Everyone agrees taking money out of a 401(k) hurts workers’ chances of saving enough for retirement. And now new legislation may help prevent workers from tapping those funds before retirement.
A new bill that was just introduced in the Senate would limit workers’ ability to use their 401(k)s as rainy-day funds.
It’s called the Savings Enhancement by Alleviating Leakage in 401(k) Savings Act (SEAL). It was introduced by Senators Herb Kohl (D-WI) and Mike Enzi (R-WY).
Here’s a rundown of what it would do:
- It would limit the number of loans that participants can take from their 401(k) to no more than three at a time. Currently, workers may borrow from their accounts for any reason and pay back the loan with interest — unless their employer sets more strict limits.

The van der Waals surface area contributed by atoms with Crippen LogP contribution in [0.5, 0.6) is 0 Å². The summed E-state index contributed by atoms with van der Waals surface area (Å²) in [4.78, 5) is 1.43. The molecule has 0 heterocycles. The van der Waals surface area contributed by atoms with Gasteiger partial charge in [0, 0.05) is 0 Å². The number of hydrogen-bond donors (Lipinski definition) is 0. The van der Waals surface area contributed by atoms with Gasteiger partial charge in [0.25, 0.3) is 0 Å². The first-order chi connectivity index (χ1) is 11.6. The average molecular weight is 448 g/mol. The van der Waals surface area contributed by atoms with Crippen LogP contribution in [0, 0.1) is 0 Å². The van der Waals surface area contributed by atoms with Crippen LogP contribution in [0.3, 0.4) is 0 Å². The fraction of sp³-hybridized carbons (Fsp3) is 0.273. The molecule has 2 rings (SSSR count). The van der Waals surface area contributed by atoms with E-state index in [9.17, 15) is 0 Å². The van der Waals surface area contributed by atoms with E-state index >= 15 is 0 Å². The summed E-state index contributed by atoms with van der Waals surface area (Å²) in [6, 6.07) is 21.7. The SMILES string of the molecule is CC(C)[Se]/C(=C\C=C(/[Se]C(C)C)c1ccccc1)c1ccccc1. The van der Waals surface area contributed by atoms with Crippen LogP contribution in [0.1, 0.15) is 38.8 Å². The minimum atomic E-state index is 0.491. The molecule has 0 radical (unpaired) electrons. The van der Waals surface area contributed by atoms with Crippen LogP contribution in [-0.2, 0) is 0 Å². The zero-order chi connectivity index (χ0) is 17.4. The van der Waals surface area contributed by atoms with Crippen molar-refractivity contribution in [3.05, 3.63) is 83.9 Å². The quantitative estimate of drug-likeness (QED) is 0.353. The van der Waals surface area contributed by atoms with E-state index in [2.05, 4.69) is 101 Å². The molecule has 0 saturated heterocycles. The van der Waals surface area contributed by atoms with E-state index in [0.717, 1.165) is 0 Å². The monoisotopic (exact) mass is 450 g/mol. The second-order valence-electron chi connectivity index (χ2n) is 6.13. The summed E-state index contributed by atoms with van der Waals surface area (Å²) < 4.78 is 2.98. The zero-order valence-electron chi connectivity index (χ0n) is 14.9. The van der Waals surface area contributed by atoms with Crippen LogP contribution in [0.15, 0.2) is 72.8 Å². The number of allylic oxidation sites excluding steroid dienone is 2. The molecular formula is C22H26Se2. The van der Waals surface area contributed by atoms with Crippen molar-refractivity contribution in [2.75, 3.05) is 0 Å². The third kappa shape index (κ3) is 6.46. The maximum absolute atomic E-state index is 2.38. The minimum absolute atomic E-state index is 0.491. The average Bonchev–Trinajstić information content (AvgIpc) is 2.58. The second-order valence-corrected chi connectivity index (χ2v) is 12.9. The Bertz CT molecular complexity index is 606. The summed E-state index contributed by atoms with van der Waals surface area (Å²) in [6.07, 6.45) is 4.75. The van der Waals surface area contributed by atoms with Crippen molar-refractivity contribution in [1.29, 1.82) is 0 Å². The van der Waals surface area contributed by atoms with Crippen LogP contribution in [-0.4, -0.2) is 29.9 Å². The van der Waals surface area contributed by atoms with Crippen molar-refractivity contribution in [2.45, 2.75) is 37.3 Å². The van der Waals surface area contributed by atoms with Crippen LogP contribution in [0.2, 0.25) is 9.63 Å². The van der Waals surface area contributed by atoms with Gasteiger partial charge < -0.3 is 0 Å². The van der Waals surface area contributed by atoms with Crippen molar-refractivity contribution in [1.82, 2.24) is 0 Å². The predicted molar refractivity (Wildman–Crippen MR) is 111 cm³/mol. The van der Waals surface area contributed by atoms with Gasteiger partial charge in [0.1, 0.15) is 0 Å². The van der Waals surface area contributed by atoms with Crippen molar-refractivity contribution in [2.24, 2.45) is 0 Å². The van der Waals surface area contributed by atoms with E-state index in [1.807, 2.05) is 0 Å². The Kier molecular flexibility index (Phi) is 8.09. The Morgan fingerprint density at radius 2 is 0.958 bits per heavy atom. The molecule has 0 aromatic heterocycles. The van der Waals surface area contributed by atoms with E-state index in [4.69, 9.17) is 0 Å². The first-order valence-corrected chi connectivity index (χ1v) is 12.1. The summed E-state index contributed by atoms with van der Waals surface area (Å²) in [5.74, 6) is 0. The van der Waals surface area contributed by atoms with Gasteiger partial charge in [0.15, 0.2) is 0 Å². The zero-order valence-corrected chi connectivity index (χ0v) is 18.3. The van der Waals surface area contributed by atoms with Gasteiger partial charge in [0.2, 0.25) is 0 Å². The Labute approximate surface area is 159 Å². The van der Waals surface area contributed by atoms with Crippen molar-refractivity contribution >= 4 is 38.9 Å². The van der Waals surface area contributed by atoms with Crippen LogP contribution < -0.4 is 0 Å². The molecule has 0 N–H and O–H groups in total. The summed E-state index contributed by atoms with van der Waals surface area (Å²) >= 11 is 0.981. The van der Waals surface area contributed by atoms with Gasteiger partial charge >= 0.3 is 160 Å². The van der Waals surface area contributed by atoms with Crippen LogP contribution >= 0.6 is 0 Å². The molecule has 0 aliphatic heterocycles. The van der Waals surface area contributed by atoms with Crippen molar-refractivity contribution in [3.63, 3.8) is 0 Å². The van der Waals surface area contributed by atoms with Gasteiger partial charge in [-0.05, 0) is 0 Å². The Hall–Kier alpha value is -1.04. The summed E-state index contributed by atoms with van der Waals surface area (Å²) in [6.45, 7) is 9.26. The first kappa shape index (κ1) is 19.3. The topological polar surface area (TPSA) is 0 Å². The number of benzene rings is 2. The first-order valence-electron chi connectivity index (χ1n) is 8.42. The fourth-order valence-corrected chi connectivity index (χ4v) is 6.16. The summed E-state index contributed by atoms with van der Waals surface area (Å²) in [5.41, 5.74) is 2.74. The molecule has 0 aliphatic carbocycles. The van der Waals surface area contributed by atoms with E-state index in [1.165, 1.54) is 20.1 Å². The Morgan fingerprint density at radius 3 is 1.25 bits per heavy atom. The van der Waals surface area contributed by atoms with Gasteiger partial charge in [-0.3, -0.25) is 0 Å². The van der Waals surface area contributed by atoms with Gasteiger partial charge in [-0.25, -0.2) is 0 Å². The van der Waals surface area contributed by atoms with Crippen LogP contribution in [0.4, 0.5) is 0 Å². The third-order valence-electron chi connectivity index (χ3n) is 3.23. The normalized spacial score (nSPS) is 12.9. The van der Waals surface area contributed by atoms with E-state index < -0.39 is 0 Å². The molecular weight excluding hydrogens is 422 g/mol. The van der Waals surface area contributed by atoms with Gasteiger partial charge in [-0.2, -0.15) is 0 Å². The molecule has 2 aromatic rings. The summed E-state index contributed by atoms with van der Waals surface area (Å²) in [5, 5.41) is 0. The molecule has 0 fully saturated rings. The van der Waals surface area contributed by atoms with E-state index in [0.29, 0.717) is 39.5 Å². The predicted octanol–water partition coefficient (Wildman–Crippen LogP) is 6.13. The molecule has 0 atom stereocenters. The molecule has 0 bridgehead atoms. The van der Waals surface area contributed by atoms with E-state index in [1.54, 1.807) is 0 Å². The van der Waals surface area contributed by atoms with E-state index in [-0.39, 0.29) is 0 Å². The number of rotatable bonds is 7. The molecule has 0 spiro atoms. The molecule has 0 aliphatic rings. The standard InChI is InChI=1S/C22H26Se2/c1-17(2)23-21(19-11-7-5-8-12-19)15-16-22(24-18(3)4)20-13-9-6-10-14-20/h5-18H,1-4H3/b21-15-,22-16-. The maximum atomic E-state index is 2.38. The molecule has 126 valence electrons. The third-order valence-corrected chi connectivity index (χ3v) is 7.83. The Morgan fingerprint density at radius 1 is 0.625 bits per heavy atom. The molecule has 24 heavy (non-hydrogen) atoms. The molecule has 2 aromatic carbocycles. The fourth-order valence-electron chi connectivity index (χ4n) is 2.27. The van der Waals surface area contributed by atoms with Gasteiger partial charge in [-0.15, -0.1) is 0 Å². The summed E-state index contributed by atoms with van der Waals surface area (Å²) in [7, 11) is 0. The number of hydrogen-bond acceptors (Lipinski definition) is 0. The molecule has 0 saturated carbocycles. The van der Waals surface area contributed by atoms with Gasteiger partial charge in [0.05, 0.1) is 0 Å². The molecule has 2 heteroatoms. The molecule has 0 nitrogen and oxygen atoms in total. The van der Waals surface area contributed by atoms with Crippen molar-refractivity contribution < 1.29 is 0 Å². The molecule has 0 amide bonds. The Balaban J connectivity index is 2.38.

- It would give loan recipients until the tax deadline in the year the loan was received to repay the loan amount. Currently, those with outstanding loans who lose their jobs only have 60 days to repay the loan. When loans aren’t repaid on time, they get counted as taxable income.
- It would allow participants to continue to contribute funds to their accounts immediately following a hardship withdrawal. Currently, loan recipients must wait six months before being able to contribute again.
- It would ban the use of 401(k) debit cards.
If passed, the Internal Revenue Service and Treasury Department would need to issue guidance on how these processes would work.
The reason for the legislation? To prevent workers from using retirement accounts like piggy banks and give participants more time to repay loans, according to Kohl, the chairman of the Senate Special Committee on Aging.
Info: Click here to read the bill.
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